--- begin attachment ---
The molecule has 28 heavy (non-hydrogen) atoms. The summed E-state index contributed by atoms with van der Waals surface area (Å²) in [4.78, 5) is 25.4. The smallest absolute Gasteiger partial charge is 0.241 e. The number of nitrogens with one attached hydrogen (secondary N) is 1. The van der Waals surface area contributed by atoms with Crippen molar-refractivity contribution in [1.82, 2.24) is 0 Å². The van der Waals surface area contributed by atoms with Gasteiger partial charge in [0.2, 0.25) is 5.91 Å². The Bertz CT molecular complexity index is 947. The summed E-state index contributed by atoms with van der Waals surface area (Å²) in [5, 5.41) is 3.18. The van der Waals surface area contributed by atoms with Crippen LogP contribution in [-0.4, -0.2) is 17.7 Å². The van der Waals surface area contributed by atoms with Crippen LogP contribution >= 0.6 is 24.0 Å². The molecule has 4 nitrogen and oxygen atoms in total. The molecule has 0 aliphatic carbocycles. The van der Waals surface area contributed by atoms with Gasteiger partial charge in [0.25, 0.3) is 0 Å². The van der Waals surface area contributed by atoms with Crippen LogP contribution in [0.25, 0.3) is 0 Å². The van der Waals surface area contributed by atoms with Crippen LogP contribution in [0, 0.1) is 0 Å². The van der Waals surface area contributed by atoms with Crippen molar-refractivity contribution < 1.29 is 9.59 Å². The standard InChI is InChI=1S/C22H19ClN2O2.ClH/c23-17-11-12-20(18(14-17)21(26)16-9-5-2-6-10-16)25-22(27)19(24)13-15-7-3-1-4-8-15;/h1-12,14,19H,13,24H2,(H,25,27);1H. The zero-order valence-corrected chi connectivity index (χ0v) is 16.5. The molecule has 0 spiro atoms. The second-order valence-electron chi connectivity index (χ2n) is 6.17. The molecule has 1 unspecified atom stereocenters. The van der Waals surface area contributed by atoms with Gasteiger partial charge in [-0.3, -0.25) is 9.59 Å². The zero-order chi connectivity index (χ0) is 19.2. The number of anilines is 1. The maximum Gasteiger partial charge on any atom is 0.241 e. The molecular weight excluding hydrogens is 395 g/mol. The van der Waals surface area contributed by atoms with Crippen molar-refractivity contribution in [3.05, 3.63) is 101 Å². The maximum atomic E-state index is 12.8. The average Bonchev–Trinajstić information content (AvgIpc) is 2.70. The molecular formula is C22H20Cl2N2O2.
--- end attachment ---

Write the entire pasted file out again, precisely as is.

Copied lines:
The molecule has 28 heavy (non-hydrogen) atoms. The summed E-state index contributed by atoms with van der Waals surface area (Å²) in [4.78, 5) is 25.4. The smallest absolute Gasteiger partial charge is 0.241 e. The number of nitrogens with one attached hydrogen (secondary N) is 1. The van der Waals surface area contributed by atoms with Crippen molar-refractivity contribution in [1.82, 2.24) is 0 Å². The van der Waals surface area contributed by atoms with Gasteiger partial charge in [0.2, 0.25) is 5.91 Å². The Bertz CT molecular complexity index is 947. The summed E-state index contributed by atoms with van der Waals surface area (Å²) in [5, 5.41) is 3.18. The van der Waals surface area contributed by atoms with Crippen LogP contribution in [-0.4, -0.2) is 17.7 Å². The van der Waals surface area contributed by atoms with Crippen LogP contribution >= 0.6 is 24.0 Å². The molecule has 4 nitrogen and oxygen atoms in total. The molecule has 0 aliphatic carbocycles. The van der Waals surface area contributed by atoms with Gasteiger partial charge in [0.25, 0.3) is 0 Å². The van der Waals surface area contributed by atoms with Crippen LogP contribution in [0.25, 0.3) is 0 Å². The van der Waals surface area contributed by atoms with Crippen LogP contribution in [0, 0.1) is 0 Å². The van der Waals surface area contributed by atoms with Crippen molar-refractivity contribution < 1.29 is 9.59 Å². The standard InChI is InChI=1S/C22H19ClN2O2.ClH/c23-17-11-12-20(18(14-17)21(26)16-9-5-2-6-10-16)25-22(27)19(24)13-15-7-3-1-4-8-15;/h1-12,14,19H,13,24H2,(H,25,27);1H. The zero-order valence-corrected chi connectivity index (χ0v) is 16.5. The molecule has 0 spiro atoms. The second-order valence-electron chi connectivity index (χ2n) is 6.17. The molecule has 1 unspecified atom stereocenters. The van der Waals surface area contributed by atoms with Gasteiger partial charge in [-0.3, -0.25) is 9.59 Å². The zero-order chi connectivity index (χ0) is 19.2. The number of anilines is 1. The maximum Gasteiger partial charge on any atom is 0.241 e. The molecular weight excluding hydrogens is 395 g/mol. The van der Waals surface area contributed by atoms with Crippen molar-refractivity contribution in [3.05, 3.63) is 101 Å². The maximum atomic E-state index is 12.8. The average Bonchev–Trinajstić information content (AvgIpc) is 2.70. The molecular formula is C22H20Cl2N2O2.